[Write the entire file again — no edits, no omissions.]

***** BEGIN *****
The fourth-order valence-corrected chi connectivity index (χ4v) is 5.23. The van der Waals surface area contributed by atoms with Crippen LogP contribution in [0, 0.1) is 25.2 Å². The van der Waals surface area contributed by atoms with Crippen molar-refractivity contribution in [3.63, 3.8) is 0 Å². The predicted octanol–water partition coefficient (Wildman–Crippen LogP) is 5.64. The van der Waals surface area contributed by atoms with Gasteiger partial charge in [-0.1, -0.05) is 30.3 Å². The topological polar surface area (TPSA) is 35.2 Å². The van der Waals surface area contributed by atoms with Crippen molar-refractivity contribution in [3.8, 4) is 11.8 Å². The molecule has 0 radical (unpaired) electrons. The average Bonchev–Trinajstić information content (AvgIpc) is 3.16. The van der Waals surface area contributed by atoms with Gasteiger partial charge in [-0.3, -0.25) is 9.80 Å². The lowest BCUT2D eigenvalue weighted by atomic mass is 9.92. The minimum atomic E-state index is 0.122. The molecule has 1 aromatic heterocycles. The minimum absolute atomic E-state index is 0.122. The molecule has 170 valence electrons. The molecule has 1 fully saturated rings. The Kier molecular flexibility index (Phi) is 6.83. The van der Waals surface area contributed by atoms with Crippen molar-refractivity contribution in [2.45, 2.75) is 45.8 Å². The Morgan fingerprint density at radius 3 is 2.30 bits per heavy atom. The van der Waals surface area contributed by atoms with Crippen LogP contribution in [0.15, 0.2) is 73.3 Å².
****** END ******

The fourth-order valence-corrected chi connectivity index (χ4v) is 5.23. The van der Waals surface area contributed by atoms with Crippen LogP contribution in [0, 0.1) is 25.2 Å². The van der Waals surface area contributed by atoms with Crippen molar-refractivity contribution in [3.63, 3.8) is 0 Å². The predicted octanol–water partition coefficient (Wildman–Crippen LogP) is 5.64. The van der Waals surface area contributed by atoms with Gasteiger partial charge in [-0.1, -0.05) is 30.3 Å². The topological polar surface area (TPSA) is 35.2 Å². The van der Waals surface area contributed by atoms with Crippen molar-refractivity contribution in [3.8, 4) is 11.8 Å². The molecule has 0 radical (unpaired) electrons. The average Bonchev–Trinajstić information content (AvgIpc) is 3.16. The van der Waals surface area contributed by atoms with Gasteiger partial charge in [-0.3, -0.25) is 9.80 Å². The lowest BCUT2D eigenvalue weighted by atomic mass is 9.92. The minimum atomic E-state index is 0.122. The molecule has 1 aromatic heterocycles. The minimum absolute atomic E-state index is 0.122. The molecule has 170 valence electrons. The molecule has 1 fully saturated rings. The Kier molecular flexibility index (Phi) is 6.83. The van der Waals surface area contributed by atoms with Crippen molar-refractivity contribution in [2.45, 2.75) is 45.8 Å². The Morgan fingerprint density at radius 3 is 2.30 bits per heavy atom. The van der Waals surface area contributed by atoms with Crippen LogP contribution in [0.15, 0.2) is 73.3 Å².